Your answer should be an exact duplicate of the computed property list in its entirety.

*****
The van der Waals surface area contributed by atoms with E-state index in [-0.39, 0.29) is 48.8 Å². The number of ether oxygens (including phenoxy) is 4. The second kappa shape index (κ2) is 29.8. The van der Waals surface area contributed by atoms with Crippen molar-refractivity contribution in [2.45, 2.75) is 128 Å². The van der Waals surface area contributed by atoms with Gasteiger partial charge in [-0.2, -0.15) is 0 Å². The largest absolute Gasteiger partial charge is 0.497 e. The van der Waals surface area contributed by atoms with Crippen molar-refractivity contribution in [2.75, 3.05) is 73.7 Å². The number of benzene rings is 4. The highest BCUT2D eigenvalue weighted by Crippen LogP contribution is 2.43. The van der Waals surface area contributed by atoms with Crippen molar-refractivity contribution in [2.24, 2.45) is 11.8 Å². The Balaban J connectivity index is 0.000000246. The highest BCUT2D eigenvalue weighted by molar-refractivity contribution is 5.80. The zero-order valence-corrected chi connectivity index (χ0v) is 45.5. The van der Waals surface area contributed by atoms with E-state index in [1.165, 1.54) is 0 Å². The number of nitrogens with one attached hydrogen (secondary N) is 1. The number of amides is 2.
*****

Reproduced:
The van der Waals surface area contributed by atoms with E-state index in [-0.39, 0.29) is 48.8 Å². The number of ether oxygens (including phenoxy) is 4. The second kappa shape index (κ2) is 29.8. The van der Waals surface area contributed by atoms with Crippen molar-refractivity contribution in [2.45, 2.75) is 128 Å². The van der Waals surface area contributed by atoms with Gasteiger partial charge in [-0.2, -0.15) is 0 Å². The largest absolute Gasteiger partial charge is 0.497 e. The van der Waals surface area contributed by atoms with Crippen molar-refractivity contribution in [2.75, 3.05) is 73.7 Å². The number of benzene rings is 4. The highest BCUT2D eigenvalue weighted by Crippen LogP contribution is 2.43. The van der Waals surface area contributed by atoms with Crippen molar-refractivity contribution in [2.24, 2.45) is 11.8 Å². The Balaban J connectivity index is 0.000000246. The highest BCUT2D eigenvalue weighted by molar-refractivity contribution is 5.80. The zero-order valence-corrected chi connectivity index (χ0v) is 45.5. The van der Waals surface area contributed by atoms with E-state index in [1.165, 1.54) is 0 Å². The number of nitrogens with one attached hydrogen (secondary N) is 1. The number of amides is 2.